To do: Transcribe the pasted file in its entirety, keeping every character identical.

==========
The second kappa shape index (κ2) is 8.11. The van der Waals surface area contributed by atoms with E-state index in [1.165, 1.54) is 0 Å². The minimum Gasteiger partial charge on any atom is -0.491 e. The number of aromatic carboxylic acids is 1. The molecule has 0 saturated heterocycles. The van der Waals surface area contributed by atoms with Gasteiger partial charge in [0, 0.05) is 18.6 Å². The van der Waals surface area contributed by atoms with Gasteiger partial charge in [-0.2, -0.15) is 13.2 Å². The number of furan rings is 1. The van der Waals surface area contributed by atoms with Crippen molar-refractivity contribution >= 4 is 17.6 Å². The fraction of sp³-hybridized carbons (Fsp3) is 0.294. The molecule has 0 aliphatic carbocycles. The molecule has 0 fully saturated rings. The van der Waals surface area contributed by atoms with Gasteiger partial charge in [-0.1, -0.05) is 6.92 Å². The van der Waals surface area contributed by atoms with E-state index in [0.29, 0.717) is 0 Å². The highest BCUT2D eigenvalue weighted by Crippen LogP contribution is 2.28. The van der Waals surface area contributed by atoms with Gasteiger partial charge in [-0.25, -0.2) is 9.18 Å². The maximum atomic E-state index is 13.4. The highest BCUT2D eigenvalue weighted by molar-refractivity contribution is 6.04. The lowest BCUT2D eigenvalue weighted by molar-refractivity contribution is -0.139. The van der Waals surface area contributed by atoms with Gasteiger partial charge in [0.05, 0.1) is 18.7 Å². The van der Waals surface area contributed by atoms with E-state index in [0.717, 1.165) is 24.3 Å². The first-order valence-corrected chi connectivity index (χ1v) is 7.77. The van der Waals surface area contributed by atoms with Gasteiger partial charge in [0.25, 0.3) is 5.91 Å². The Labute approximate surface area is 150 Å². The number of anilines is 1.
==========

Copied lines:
The second kappa shape index (κ2) is 8.11. The van der Waals surface area contributed by atoms with E-state index in [1.165, 1.54) is 0 Å². The minimum Gasteiger partial charge on any atom is -0.491 e. The number of aromatic carboxylic acids is 1. The molecule has 0 saturated heterocycles. The van der Waals surface area contributed by atoms with Gasteiger partial charge in [0, 0.05) is 18.6 Å². The van der Waals surface area contributed by atoms with Gasteiger partial charge in [-0.2, -0.15) is 13.2 Å². The number of furan rings is 1. The van der Waals surface area contributed by atoms with Crippen molar-refractivity contribution >= 4 is 17.6 Å². The fraction of sp³-hybridized carbons (Fsp3) is 0.294. The molecule has 0 aliphatic carbocycles. The molecule has 0 fully saturated rings. The van der Waals surface area contributed by atoms with Gasteiger partial charge in [-0.1, -0.05) is 6.92 Å². The van der Waals surface area contributed by atoms with E-state index in [0.29, 0.717) is 0 Å². The highest BCUT2D eigenvalue weighted by Crippen LogP contribution is 2.28. The van der Waals surface area contributed by atoms with Gasteiger partial charge in [-0.25, -0.2) is 9.18 Å². The maximum atomic E-state index is 13.4. The highest BCUT2D eigenvalue weighted by molar-refractivity contribution is 6.04. The lowest BCUT2D eigenvalue weighted by molar-refractivity contribution is -0.139. The van der Waals surface area contributed by atoms with Gasteiger partial charge in [0.05, 0.1) is 18.7 Å². The van der Waals surface area contributed by atoms with E-state index in [0.717, 1.165) is 24.3 Å². The first-order valence-corrected chi connectivity index (χ1v) is 7.77. The van der Waals surface area contributed by atoms with Gasteiger partial charge in [0.25, 0.3) is 5.91 Å². The Labute approximate surface area is 150 Å². The number of anilines is 1.